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What’s the Story?

Nikki Heat investigates the murder of a high-profile real-estate tycoon with the help of annoying reporter Jameson Rook.


What’s the Real Story?

It’s totally an episode of Castle. Replace “Heat” with “Beckett” and “Rook” with “Castle” and you’re pretty much done.

This is the book Castle was writing in the first season, the first in his Nikki Heat series. Yes, someone wrote an real book based on a book written by a fictional character within a TV series.

So who actually wrote the book? I have no idea. The book’s front and back covers and acknowledgements all list “Richard Castle” as the author, and nowhere online have I found mention of anyone other than Richard Castle writing it.

Beckett, a fictional character, reads the real book Heat Wave as fictional (or real?) author Richard Castle looks on.


What’s the Problem?


My biggest gripe with this book is that Jameson Rook is in it. It seems a bit too close to home for Richard Castle to write himself into his book. He could get away with Detectives Ryan – I mean Raley – and Esposito – I mean Oacha – but putting an investigative reporter who is doing a story in there (rather than, as in the series, a writer who is doing research on her for a book) as well stretches believability a bit.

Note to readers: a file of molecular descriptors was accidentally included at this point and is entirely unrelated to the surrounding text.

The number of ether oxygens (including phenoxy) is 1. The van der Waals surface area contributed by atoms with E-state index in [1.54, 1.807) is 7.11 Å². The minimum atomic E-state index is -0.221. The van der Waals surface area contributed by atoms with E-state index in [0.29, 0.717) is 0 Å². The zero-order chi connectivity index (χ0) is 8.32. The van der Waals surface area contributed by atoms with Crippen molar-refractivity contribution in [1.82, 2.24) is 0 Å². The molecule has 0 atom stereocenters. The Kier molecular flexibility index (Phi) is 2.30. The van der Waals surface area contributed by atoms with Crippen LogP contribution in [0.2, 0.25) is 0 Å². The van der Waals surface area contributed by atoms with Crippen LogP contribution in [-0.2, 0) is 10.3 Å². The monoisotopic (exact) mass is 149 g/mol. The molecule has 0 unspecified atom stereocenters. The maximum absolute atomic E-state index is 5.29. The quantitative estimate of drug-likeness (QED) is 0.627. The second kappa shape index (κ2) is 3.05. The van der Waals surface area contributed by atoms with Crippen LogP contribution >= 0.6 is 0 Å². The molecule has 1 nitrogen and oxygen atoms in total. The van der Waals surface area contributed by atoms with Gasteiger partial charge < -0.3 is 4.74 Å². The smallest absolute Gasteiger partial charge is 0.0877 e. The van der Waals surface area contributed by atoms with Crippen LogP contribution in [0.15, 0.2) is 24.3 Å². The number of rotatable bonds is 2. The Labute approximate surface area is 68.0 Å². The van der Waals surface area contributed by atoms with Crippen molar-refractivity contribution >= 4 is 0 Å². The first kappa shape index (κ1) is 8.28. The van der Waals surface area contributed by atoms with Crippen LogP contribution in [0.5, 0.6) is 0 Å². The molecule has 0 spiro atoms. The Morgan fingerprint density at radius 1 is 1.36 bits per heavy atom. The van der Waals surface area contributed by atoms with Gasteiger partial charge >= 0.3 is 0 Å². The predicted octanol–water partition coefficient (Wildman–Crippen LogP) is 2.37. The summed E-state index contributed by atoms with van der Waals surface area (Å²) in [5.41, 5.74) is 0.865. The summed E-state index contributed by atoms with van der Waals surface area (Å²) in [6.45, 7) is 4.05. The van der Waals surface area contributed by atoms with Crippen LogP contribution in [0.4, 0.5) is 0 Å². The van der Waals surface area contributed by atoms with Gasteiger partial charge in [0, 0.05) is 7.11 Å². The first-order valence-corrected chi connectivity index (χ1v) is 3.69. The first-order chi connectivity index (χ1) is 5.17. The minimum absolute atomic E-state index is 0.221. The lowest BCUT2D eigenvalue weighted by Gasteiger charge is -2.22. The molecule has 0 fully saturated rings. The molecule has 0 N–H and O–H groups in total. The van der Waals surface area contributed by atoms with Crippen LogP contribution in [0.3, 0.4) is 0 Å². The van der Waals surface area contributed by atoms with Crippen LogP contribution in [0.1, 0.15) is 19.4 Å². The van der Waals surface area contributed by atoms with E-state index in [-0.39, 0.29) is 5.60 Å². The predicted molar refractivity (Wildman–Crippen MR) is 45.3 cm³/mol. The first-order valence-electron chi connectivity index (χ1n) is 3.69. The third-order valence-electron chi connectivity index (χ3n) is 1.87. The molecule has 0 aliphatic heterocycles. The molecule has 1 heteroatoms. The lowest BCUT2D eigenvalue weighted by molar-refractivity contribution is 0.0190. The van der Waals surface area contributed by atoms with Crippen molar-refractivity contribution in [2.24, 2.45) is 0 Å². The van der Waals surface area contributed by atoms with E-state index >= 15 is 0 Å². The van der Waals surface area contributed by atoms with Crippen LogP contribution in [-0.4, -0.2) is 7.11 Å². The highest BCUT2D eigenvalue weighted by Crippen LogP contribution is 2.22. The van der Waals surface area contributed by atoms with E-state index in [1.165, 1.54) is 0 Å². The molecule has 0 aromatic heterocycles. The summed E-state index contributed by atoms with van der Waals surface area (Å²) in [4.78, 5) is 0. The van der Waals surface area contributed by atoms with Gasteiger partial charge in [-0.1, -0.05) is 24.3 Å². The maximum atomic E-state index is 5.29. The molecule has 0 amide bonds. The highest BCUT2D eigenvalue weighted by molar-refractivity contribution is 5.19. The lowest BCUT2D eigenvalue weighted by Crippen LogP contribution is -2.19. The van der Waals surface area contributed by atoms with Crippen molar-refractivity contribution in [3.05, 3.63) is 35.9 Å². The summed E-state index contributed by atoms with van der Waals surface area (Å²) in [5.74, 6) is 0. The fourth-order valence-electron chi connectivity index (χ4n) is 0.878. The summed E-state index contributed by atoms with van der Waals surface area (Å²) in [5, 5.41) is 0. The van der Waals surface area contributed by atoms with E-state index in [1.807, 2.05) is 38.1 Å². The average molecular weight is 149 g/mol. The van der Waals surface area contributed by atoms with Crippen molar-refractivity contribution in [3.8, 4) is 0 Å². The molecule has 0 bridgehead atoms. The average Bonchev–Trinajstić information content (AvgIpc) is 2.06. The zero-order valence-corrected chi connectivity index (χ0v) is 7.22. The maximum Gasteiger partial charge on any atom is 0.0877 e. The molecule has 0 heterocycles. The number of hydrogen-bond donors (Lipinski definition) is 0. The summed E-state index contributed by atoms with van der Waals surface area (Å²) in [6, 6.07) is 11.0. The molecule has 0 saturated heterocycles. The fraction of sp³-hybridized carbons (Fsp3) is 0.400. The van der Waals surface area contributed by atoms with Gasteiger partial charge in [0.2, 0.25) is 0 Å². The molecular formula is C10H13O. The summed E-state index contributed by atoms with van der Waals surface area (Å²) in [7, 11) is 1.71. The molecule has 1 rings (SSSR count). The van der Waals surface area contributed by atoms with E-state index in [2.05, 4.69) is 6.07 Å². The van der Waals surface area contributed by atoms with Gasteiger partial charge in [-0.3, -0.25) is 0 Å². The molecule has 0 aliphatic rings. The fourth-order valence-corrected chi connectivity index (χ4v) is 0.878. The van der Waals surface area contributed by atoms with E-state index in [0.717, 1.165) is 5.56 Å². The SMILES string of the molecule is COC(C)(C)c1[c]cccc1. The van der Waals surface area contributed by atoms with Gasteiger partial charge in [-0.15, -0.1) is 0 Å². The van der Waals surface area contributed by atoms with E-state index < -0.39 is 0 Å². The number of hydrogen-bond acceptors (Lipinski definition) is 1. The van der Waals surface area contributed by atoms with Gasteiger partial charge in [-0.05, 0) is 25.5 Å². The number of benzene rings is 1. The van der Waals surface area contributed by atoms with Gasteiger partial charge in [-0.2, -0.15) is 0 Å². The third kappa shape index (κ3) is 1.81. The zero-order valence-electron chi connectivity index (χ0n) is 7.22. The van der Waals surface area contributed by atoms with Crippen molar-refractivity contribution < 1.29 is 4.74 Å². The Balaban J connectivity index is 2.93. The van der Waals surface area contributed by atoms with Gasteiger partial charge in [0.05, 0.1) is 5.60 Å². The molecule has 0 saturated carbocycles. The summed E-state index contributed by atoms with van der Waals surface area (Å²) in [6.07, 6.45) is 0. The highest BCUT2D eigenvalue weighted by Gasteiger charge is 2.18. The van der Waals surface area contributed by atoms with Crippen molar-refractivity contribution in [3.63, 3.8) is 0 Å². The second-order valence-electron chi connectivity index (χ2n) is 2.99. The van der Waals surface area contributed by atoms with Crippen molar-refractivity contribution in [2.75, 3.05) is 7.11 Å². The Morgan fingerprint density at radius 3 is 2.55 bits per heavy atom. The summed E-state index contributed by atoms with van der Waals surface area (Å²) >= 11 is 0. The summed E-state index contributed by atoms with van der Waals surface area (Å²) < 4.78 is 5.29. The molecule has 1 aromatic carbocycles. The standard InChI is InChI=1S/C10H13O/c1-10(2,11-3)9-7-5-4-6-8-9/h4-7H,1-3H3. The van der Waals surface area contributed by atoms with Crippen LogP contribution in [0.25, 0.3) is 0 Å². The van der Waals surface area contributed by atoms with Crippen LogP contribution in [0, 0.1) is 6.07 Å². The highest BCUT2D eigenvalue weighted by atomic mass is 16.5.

But that’s only from an “if you think of it from Castle’s perspective” angle. This book is, really, an extended episode of Castle where you get a bit more behind-the-scenes detective thinking than you do in the show (which is good) and with the fun Beckett-doesn’t-want-Castle-around feeling that the show started with. And since it is an extended episode of Castle, you need to have all the Castle regular characters, just rebranded with new names.

So… uh… I guess that’s not really a problem, then.

The Writing

Castle is supposed to be a best-selling author, but the writing here reads more like trashy read-it-then-forget-it than something that’s going to win any prizes. But then, “bestseller” doesn’t always mean “best writer ever”, but it’s easy to read (if a little over-telling on occasion). It’s, again, like the show: not breaking new ground and forging amazing new paths of brilliant storytelling, but it’s well put-together. Popcorn entertainment done well.


What’s the Solution?

There really isn’t one. If you like Castle and can read, you should like this book. It’s not winning any prizes for Best Book Ever, but it’s… well… like the show: it probably won’t become your favourite, but it’s entertaining and fun. Time well spent. And it’s the sort of thing I can see Castle writing.


Worth Reading?

Oops; already covered this. Yes, if you like Castle.


  1. The detective on the show is Ryan, not Riley. Just sayin’…

  2. Cheers. Fixed now.

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